Photons for quantum computing
GAITHERSBURG, Md. – A reliable source of photons for quantum computers could be a step closer to realization,
thanks to scientists at the National Institute of Standards and Technology (NIST)
who have found that calculations impossible or impractical to achieve with the conventional
computers used today can be performed using quantum mechanics.
In two papers published in Optics Express on Jan. 14, 2011 (doi:
10.1364/OE.19.001484 and doi: 10.1364/OE.19.001470), the researchers described one
of the many challenges faced in preparing a practical quantum computer. They identified
the need for a device that can produce photons in ready quantities, but only one
at a time, and only when the computer’s processor is ready to receive it.
They found that, if a computer processor is not expecting or ready to receive a
particle, the calculation can be ruined.
To combat the problem, the team addressed the need to be certain
that a photon is in fact on the way when the processor expects it, and that none
show up unpredictably. As detailed in their first paper, the researchers explained
that many single-photon sources create a pair of photons, and that one of them is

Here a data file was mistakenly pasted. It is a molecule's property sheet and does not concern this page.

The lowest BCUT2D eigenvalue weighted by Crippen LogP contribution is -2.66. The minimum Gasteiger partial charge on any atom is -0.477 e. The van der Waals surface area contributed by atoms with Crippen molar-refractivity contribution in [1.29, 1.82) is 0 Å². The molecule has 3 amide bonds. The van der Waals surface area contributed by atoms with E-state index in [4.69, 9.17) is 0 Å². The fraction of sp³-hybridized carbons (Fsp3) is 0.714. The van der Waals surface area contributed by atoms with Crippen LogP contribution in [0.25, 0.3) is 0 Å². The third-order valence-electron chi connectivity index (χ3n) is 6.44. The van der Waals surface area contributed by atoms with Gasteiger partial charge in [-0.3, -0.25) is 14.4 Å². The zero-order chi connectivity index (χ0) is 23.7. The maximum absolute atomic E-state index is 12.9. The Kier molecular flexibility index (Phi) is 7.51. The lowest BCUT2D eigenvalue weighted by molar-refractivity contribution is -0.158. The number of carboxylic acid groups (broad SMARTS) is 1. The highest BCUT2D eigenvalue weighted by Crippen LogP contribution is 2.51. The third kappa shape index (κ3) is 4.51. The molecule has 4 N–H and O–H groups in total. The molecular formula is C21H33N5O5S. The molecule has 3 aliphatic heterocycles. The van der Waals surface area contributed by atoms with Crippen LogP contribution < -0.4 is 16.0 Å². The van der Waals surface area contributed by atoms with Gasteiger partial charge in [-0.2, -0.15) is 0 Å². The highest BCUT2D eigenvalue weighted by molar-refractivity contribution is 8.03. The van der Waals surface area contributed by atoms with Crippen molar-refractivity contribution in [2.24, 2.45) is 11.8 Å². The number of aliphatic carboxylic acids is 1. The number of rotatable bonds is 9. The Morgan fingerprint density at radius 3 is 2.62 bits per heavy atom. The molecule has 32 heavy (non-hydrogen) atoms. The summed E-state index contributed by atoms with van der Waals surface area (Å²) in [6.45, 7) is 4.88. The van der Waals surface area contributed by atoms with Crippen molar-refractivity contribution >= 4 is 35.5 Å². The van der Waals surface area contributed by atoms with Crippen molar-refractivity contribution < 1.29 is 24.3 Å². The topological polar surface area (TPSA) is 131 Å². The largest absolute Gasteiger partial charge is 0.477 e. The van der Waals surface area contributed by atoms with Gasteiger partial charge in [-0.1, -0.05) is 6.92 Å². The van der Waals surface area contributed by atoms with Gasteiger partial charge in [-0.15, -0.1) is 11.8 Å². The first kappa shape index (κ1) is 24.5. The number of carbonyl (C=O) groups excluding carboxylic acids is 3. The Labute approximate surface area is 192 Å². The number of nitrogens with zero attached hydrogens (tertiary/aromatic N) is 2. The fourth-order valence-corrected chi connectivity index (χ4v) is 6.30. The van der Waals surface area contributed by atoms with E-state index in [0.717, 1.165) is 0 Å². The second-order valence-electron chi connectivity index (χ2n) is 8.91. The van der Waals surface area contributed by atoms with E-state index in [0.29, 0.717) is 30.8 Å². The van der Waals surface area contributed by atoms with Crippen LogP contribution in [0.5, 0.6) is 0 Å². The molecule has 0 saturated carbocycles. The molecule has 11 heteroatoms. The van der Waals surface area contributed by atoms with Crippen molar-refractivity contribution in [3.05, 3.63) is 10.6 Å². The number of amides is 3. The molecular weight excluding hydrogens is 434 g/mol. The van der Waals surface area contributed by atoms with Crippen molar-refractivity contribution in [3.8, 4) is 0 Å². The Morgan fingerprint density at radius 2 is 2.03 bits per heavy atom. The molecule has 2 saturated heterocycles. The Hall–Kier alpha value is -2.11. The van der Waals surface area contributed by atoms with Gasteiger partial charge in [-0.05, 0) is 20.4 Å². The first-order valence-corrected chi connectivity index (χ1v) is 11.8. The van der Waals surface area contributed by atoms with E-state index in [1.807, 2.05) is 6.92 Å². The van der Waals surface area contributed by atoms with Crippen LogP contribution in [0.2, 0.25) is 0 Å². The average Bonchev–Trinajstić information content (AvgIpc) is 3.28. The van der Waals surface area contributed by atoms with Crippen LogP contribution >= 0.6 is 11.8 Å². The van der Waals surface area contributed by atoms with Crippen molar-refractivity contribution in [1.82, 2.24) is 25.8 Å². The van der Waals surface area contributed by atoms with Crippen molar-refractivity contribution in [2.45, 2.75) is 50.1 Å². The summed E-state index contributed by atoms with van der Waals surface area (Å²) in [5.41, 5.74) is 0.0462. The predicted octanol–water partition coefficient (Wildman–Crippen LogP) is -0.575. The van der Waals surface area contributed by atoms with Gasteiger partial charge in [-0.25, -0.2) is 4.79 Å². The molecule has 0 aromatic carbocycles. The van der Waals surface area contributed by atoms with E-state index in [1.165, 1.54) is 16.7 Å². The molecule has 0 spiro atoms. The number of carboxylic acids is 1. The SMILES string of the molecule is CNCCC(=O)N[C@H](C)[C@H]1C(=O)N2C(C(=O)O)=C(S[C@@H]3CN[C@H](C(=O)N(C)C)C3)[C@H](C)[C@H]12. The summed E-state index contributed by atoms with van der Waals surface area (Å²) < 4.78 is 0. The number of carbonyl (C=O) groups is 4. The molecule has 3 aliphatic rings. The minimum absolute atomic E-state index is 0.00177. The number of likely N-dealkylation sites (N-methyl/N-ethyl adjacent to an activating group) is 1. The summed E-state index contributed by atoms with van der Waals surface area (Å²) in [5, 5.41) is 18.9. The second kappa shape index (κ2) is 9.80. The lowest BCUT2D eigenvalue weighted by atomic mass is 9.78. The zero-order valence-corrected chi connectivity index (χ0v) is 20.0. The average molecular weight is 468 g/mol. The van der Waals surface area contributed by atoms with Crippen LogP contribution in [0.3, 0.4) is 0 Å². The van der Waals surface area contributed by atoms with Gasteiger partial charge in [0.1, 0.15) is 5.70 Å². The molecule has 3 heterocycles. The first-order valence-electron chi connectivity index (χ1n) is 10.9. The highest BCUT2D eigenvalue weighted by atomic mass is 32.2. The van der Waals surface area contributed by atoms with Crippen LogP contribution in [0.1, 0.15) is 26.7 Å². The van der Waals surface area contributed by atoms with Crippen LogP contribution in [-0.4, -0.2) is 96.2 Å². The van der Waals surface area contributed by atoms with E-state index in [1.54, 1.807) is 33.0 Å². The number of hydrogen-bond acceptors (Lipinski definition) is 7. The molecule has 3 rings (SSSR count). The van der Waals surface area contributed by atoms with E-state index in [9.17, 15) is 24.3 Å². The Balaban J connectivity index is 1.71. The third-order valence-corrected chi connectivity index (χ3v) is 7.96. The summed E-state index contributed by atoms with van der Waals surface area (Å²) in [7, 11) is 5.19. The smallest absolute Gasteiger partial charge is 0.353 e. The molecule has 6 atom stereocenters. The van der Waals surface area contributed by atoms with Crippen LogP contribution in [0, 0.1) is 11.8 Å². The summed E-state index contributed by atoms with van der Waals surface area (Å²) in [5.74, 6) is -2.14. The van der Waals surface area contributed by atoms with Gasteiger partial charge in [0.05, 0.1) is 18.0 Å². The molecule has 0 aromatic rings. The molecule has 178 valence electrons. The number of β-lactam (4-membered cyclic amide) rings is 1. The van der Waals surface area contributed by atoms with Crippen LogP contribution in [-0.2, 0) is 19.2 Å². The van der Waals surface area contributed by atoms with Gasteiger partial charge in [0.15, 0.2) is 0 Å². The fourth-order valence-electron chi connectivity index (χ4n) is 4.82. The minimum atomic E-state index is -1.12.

sent to a detector, which tips off the processor that the information-bearing photon
is en route. Because of inaccuracy, the detector often misses the “herald”
photon, which ends up entering the processor with the other photon, jamming the
A gated photon source starts with the bright-green 532-nm-wavelength
laser beam that strikes a crystal (bright-green spot, center) and is converted into
pairs of photons at 810 nm (false-colored blue here, at the end of the red spectrum)
and 1550 nm (in the infrared, false-colored red here). The herald channel is the
“blue” beam; the “red” beam goes through a spool of optical
fiber, shown right, to delay it long enough for the gate to open or shut. Courtesty
of G. Brida, INRIM.
The researchers teamed up with scientists from L’Istituto
Nazionale di Ricerca Metrologica (INRIM) in Italy to build a simple gate for the
source, which would eliminate the confusion. The device will open for the second
photon to pass through when the herald photon reaches the detector. While the solution
seems obvious and was proposed long ago, the collaborators were the first to build
In the NIST team’s second paper, the researchers described
a photon source to address two other requirements. First, quantum computers require
many sources working in parallel, so sources must be readily built and reliably
operated. Second, the computer must be able to tell photons apart, so the source
must be able to create multiple individual photons at differing wavelengths. To
address these requirements, they concluded that the source should be made of silicon,
the standard material used for creating computer chips. Their findings indicated
that their design would allow photons to be produced at a number of regular and
distinct wavelengths simultaneously, all from a single source.
Compatible with microfabrication techniques, their accomplishment
is the first step in creating sources that are part of integrated circuits that
could one day be more than just a laboratory prototype.
- quantum mechanics
- The science of all complex elements of atomic and molecular spectra, and the interaction of radiation and matter.
MORE FROM PHOTONICS MEDIA